Monday

25th Sep 2017

Obama, EU leaders agree on Russia sanctions

  • If EU ambassadors don't agree Tuesday or Wednesday, an EU summit is not excluded (Photo: European Council)

The leaders of Britain, France, Germany, Italy and the US held a conference call on Monday (28 July) and agreed to impose economic sanctions on Russia as it continues to support the war in eastern Ukraine.

In a press statement after the call, the office of British Prime Minister David Cameron said that the five leaders "agreed that Russia has failed to take the steps necessary to de-escalate the crisis, such as ceasing support for the separatists; stopping the flow of weapons across the border; and using its influence to ensure the release of hostages."

Thank you for reading EUobserver!

Subscribe now and get 40% off for an annual subscription. Sale ends soon.

  1. €90 per year. Use discount code EUOBS40%
  2. or €15 per month
  3. Cancel anytime

EUobserver is an independent, not-for-profit news organization that publishes daily news reports, analysis, and investigations from Brussels and the EU member states. We are an indispensable news source for anyone who wants to know what is going on in the EU.

We are mainly funded by advertising and subscription revenues. As advertising revenues are falling fast, we depend on subscription revenues to support our journalism.

For group, corporate or student subscriptions, please contact us. See also our full Terms of Use.

If you already have an account click here to login.

Even after the downing of Malaysia Airlines MH17 flight, in which 298 people died, "Russia continues to transfer weapons across the border and to provide practical support to the separatists."

"Leaders agreed that the international community should therefore impose further costs on Russia and specifically that ambassadors from across the EU should agree a strong package of sectoral sanctions as swiftly as possible," Downing Street said.

EU ambassadors on Monday agreed to extend the sanctions list to the inner circle of Russian President Vladimir Putin and were set to meet again on Tuesday to agree on economic sanctions.

Any new EU sanctions will come into force within 24 hours of a deal being reached between the ambassadors.

With the more reluctant German and Italian leaders onboard, it is unlikely that ambassadors will fail to reach an agreement Tuesday or Wednesday at latest.

Otherwise, a special EU summit of all leaders would have to be called again - a prospect that nobody wants as it would show a divided Europe.

According to an EU source, one of the sticking points for the Tuesday discussion remains whether the arms ban should also apply to old contracts retroactively or just new defence contracts.

Eastern member states would like to keep the existing contracts because of their Soviet-era airplanes and military equipments which need spare parts from Russia. France is also reluctant to scrap a €1.2 billion sale of two Mistral warships.

Another issue is the economic impact of sanctions if Russia retaliates with import bans on European products, as well as clear language on what could trigger the end of the sanctions regime.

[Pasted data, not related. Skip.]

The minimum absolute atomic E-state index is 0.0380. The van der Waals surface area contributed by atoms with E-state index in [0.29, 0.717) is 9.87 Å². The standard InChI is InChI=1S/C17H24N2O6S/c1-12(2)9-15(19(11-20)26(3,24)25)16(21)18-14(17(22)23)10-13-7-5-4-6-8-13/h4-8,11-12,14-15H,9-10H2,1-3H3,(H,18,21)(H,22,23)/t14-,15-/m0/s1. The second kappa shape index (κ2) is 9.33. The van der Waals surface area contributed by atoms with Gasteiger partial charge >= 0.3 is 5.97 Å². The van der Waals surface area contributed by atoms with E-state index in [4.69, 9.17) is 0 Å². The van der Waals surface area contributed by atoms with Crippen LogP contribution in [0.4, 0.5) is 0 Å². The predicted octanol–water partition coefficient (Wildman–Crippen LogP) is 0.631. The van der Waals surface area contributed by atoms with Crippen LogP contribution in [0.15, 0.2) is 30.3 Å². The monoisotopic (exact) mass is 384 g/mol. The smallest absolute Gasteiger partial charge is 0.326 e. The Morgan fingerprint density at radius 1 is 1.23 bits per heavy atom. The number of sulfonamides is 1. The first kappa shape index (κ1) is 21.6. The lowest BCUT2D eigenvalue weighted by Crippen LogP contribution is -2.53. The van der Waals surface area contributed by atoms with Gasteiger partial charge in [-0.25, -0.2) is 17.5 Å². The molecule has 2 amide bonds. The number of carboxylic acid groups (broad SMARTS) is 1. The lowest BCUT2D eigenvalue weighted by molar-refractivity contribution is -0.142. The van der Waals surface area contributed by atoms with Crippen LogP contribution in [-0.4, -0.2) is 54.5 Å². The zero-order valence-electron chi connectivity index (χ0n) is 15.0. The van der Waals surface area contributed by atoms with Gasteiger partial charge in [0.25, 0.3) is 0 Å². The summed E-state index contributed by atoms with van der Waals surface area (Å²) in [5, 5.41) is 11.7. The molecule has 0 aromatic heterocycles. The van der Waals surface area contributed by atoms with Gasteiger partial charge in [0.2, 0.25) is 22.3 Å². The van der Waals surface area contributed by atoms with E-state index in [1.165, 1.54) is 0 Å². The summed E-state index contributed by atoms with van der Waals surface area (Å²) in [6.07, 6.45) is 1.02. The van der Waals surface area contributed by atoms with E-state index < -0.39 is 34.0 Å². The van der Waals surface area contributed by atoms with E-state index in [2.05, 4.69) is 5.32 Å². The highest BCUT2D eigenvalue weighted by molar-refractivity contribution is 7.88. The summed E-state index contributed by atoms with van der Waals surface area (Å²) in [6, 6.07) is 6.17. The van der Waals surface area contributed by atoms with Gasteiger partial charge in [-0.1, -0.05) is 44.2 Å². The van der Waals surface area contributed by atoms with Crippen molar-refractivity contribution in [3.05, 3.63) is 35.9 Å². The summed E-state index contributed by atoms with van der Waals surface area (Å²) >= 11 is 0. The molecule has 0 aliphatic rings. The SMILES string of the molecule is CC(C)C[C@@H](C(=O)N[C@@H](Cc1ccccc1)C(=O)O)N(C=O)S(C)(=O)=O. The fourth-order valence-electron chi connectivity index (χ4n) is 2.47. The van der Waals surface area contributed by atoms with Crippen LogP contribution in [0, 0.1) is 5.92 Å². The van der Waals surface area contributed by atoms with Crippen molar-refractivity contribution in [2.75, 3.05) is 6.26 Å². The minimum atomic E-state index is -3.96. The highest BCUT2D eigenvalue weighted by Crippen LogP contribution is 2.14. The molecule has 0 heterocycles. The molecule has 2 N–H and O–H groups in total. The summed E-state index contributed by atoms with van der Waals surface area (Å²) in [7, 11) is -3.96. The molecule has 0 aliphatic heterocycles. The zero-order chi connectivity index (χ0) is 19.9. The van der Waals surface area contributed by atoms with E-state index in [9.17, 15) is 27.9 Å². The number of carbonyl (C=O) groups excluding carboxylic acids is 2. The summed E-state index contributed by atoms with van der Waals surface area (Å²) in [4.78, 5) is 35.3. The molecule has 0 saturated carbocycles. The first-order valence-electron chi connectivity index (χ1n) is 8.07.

A spokeswoman for Chancellor Angela Merkel said the German government is demanding a "substantial package of EU measures against Russia", including a weapons embargo.

Apart from weapons exports, the EU is likely to impose trade bans on sensitive technology, including in shale oil and arctic exploration - however no gas exploration technology. So-called dual use items, which can serve both civilian and military purposes, are also to be included on the sanctions list.

As for Russian banks and firms, they will be slapped with restrictions to EU and US capital markets, which will mean they will have trouble raising money abroad and see their stock value decrease.

The sanctions should "put pressure on Russia not to further destabilise Ukraine and instead to find a diplomatic solution to the crisis," the German chancellery said in a statement.

EU to hit Russia with economic sanctions next week

The EU is set to impose economic sanctions on Russia next week. Meanwhile, southern member states want the European Commission to consider any blowback effect when it assesses national deficits.

US joins EU on Russia economic sanctions

The US on Tuesday announced a widening of its own Russia sanctions to match the EU's economic sanctions adopted just a few hours previously.

News in Brief

  1. Merkel wins fourth term, exit polls say
  2. EU to hail 'aspirations' of former Soviet states
  3. UK says credit downgrade was wrong
  4. Dutch state appeals ban on taking air-polluting measures
  5. May proposes 2-year transition period after Brexit
  6. May to call on EU's 'sense of responsibility'
  7. Catalonia has 'contingency plans' for independence vote
  8. Last German polls confirm Merkel's lead

Stakeholders' Highlights

  1. EU2017EEEU Finance Ministers Agreed to Develop New Digital Taxation Rules
  2. Mission of China to the EUGermany Stands Ready to Deepen Cooperation With China
  3. World VisionFirst Ever Young People Consultation to Discuss the Much Needed Peace in Europe
  4. European Jewish CongressGermany First Country to Adopt Working Definition of Antisemitism
  5. EU2017EEFour Tax Initiatives to Modernise the EU's Tax System
  6. Dialogue PlatformResponsibility in Practice: Gulen & Islamic Thought
  7. Counter BalanceHuman Rights Concerns Over EIB Loan to the Trans Anatolian Pipeline Project
  8. Mission of China to the EUChina Leads the Global Clean Energy Transition
  9. CES - Silicones EuropeFrom Baking Moulds to Oven Mitts, Silicones Are a Key Ingredient in Kitchens
  10. Martens CentreFor a New Europeanism: How to Put the Motto "Unity in Diversity" Into Practice
  11. Access MBAGet Ahead With an MBA Degree. Top MBA Event in Brussels
  12. Idealist QuarterlyIdealist Quarterly Event: Building Fearless Democracies With Gerald Hensel